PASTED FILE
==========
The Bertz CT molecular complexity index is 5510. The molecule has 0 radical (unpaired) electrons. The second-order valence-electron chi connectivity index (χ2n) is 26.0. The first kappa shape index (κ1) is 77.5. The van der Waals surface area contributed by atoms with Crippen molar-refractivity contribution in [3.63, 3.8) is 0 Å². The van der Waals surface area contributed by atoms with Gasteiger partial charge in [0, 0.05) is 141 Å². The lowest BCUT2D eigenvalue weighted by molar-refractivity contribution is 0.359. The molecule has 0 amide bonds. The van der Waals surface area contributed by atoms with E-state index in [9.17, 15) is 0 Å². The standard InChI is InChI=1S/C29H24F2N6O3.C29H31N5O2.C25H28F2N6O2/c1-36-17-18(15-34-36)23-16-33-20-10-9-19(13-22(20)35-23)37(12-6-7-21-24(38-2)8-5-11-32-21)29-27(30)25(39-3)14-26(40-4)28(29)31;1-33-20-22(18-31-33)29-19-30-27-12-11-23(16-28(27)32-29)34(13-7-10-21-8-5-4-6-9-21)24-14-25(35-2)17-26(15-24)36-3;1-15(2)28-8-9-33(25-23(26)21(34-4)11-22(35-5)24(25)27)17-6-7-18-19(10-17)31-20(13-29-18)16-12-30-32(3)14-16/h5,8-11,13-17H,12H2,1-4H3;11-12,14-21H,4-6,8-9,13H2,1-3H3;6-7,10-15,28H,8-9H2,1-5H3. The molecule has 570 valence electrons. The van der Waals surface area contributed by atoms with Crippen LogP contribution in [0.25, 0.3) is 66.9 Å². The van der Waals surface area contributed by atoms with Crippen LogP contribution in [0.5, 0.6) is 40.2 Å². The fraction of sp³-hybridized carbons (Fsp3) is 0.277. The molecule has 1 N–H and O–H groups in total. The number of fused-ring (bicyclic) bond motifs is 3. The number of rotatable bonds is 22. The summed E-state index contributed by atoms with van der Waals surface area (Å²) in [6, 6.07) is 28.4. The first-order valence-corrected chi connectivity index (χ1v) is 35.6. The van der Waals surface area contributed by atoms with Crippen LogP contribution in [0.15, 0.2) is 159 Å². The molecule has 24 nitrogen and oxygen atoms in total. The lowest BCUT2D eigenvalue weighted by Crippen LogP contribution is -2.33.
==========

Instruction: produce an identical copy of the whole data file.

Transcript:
The Bertz CT molecular complexity index is 5510. The molecule has 0 radical (unpaired) electrons. The second-order valence-electron chi connectivity index (χ2n) is 26.0. The first kappa shape index (κ1) is 77.5. The van der Waals surface area contributed by atoms with Crippen molar-refractivity contribution in [3.63, 3.8) is 0 Å². The van der Waals surface area contributed by atoms with Gasteiger partial charge in [0, 0.05) is 141 Å². The lowest BCUT2D eigenvalue weighted by molar-refractivity contribution is 0.359. The molecule has 0 amide bonds. The van der Waals surface area contributed by atoms with E-state index in [9.17, 15) is 0 Å². The standard InChI is InChI=1S/C29H24F2N6O3.C29H31N5O2.C25H28F2N6O2/c1-36-17-18(15-34-36)23-16-33-20-10-9-19(13-22(20)35-23)37(12-6-7-21-24(38-2)8-5-11-32-21)29-27(30)25(39-3)14-26(40-4)28(29)31;1-33-20-22(18-31-33)29-19-30-27-12-11-23(16-28(27)32-29)34(13-7-10-21-8-5-4-6-9-21)24-14-25(35-2)17-26(15-24)36-3;1-15(2)28-8-9-33(25-23(26)21(34-4)11-22(35-5)24(25)27)17-6-7-18-19(10-17)31-20(13-29-18)16-12-30-32(3)14-16/h5,8-11,13-17H,12H2,1-4H3;11-12,14-21H,4-6,8-9,13H2,1-3H3;6-7,10-15,28H,8-9H2,1-5H3. The molecule has 570 valence electrons. The van der Waals surface area contributed by atoms with Crippen LogP contribution in [0.25, 0.3) is 66.9 Å². The van der Waals surface area contributed by atoms with Crippen LogP contribution in [0.5, 0.6) is 40.2 Å². The fraction of sp³-hybridized carbons (Fsp3) is 0.277. The molecule has 1 N–H and O–H groups in total. The number of fused-ring (bicyclic) bond motifs is 3. The number of rotatable bonds is 22. The summed E-state index contributed by atoms with van der Waals surface area (Å²) in [6, 6.07) is 28.4. The first-order valence-corrected chi connectivity index (χ1v) is 35.6. The van der Waals surface area contributed by atoms with Crippen LogP contribution in [0.15, 0.2) is 159 Å². The molecule has 24 nitrogen and oxygen atoms in total. The lowest BCUT2D eigenvalue weighted by Crippen LogP contribution is -2.33.